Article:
Among the great figures that Rodin had the honor of portraying, the writer Victor Hugo and the novelist Honoré de Balzac stand out. Monument to Victor Hugo was commissioned to the artist in 1889 and presented 2 years later to the National Society of Fine Arts, who rejected it. The words of Charles Yriarte, inspector general of the Ministry of Fine Arts, were:
The main figure, poorly assembled, does not relate to the imaginary figures of the waves. The back of the monument lacks interest and presents very little substance to the public who have to go around it to see all sides.
Rodin simultaneously worked on another version of the French writer, Victor Hugo seated, which was shown in 1897.
Monument to Honoré de Balzac, considered the first example of modern sculpture, was not recognized as such at the time. After seven years of work and several complaints from the committee because of the delay, in 1898 Rodin finished his work and exhibited it at the Salon de la Société des Beaux-Arts in Paris.
Admired by some, the plaster was criticized by others until it was rejected by the Société des hommes de lettres. It was not until 1902 that the sculpture was rescued, when photographer Edward Steichen visited Rodin in his Meudon studio and together they began work on a pictorialist series. When Rodin saw Steichen's photographs, he exclaimed: "You will make the world understand my Balzac ".
His first solo exhibition took place in 1899; in the fall of that year, Bourdelle, Jules Desbois, and Rossi founded the Rodin Institute on the Boulevard de Montparnasse. Unfortunately, regardless of its success, the school closed in April 1900 to allow Rodin to prepare for the famous Exposition Universelle.
On the occasion of the Universal Exposition of Paris in 1900, the artist decided to hold his first retrospective exhibition. For this purpose, he built the Pavillon de l'Alma in the Place de l'Alma, a temporary structure to house the works, about 150 of them, including sculptures, drawings and photographs. It was here that he presented The Gate of Hell for the first and only time in his life.
The plaster portal was surprisingly stripped of his most representative characters, such as The Thinker, Ugolino and his children, Paolo and Francesca and The Three Shadows. These empty places had reference numbers for the intended sculptures. The reason for their absence was never made known.
Among the different interpretations, it was thought that Rodin preferred greater abstraction. In line with impressionism, perhaps the sculptor chose to give light a leading role. The figures generated a play of shadows whose contrast prevented a full appreciation of the rest of the ensemble.
The structure of the Pavilion of the Soul was removed and reassembled in 1901 at the Villa des Brillants and became an exhibition space for those who visited the artist. Among the many people who visited his workshop were Edward VII of Great Britain and Eleanor Roosevelt, American diplomat and activist.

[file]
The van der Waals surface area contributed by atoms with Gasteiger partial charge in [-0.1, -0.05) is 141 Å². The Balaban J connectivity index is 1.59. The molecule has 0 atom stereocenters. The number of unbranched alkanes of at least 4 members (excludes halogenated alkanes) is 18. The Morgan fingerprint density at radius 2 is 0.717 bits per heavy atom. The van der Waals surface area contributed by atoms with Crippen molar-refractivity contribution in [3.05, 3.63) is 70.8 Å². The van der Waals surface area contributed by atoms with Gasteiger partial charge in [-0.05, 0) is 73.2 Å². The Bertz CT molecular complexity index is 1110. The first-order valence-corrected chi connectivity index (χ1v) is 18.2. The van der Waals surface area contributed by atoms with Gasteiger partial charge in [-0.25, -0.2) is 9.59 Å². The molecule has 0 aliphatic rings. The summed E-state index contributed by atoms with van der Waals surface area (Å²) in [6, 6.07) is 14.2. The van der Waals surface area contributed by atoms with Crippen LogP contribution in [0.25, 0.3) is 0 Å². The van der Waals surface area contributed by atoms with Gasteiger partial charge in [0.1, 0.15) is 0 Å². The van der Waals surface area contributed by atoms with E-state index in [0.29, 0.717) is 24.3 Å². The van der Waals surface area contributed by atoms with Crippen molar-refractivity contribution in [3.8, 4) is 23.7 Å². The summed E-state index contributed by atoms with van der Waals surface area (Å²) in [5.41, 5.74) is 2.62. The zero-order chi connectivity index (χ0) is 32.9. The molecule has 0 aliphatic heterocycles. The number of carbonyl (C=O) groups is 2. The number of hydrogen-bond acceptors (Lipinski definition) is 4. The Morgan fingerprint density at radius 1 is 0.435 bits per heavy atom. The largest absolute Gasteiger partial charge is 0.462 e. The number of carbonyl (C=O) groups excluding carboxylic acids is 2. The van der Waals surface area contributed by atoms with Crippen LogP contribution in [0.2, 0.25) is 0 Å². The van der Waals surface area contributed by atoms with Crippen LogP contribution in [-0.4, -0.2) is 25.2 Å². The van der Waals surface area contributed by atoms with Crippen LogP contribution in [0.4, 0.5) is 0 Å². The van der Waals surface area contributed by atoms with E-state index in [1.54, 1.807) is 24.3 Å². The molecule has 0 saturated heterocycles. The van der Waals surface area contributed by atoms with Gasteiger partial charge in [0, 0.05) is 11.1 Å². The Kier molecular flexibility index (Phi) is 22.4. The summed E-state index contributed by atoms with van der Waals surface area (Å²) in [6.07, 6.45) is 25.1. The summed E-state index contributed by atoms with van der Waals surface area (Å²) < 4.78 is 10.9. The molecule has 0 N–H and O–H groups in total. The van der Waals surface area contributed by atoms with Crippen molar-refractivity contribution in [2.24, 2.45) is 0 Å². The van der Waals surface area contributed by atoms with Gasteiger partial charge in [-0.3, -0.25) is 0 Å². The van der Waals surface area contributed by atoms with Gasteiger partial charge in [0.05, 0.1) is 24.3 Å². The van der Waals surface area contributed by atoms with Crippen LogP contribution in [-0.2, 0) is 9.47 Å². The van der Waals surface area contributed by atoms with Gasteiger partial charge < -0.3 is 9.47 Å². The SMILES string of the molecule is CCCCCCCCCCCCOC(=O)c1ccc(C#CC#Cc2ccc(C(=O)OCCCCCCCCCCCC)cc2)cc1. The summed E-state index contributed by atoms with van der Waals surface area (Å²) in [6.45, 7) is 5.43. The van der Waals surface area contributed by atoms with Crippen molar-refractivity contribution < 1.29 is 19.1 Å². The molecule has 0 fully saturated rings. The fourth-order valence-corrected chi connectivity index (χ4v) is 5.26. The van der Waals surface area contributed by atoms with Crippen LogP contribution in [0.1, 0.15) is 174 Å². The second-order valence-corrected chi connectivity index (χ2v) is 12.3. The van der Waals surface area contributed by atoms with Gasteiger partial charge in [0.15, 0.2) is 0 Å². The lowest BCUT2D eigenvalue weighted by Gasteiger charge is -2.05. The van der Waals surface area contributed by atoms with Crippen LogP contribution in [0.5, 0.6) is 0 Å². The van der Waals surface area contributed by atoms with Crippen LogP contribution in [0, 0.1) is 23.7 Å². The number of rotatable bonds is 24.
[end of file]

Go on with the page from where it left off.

In the six years following the exhibition, there was an uninterrupted creation of figures and portraits. Notable among them were busts of Howard Walden, Berthelot, Gustave Geffroy, Madame Hunter and Bernard Shaw.
In 1902 he met the poet Rainer-Maria Rilke, who would remain with Rodin until 1906 and assist him with administrative tasks. It is attributed to a suggestion by Rilke that Baron Heinrich von Thyssen-Bornemisza commissioned seven marble sculptures from Rodin; of these, four currently belong to Carmen Cervera and are on display in the Thyssen-Bornemisza Museum in Madrid.
In the last years of his life, Rodin reaped the fruits of his labor by receiving several awards. He was elected President of the International Society of Painters, Sculptors and Engravers in 1904.
The universities of Jena, Glasgow and Oxford honored him with honorary doctorates in 1905, 1906 and 1907 respectively. The municipality of Rome celebrated him at the Capitol and the Society of Young Czech Artists awarded him royal honors in Prague. The Metropolitan Museum of Art in New York inaugurated a room dedicated to the artist in 1912.
His popularity did not stop his production. He made new sculptures from earlier works and completed projects such as The Monument to Victor Hugo and the monumental version of The Thinker. His interest in dancers grew, whose spontaneous movements were captured in a series of late sculptures.
In 1909 the artist was already well known; with the donation of his work to the French State, the project for the creation of the Rodin Museum at the Hotel Brion began to be contemplated. He married Rose Beuret in January 1917; she was the companion of his life, who was by his side despite the extra-marital relations.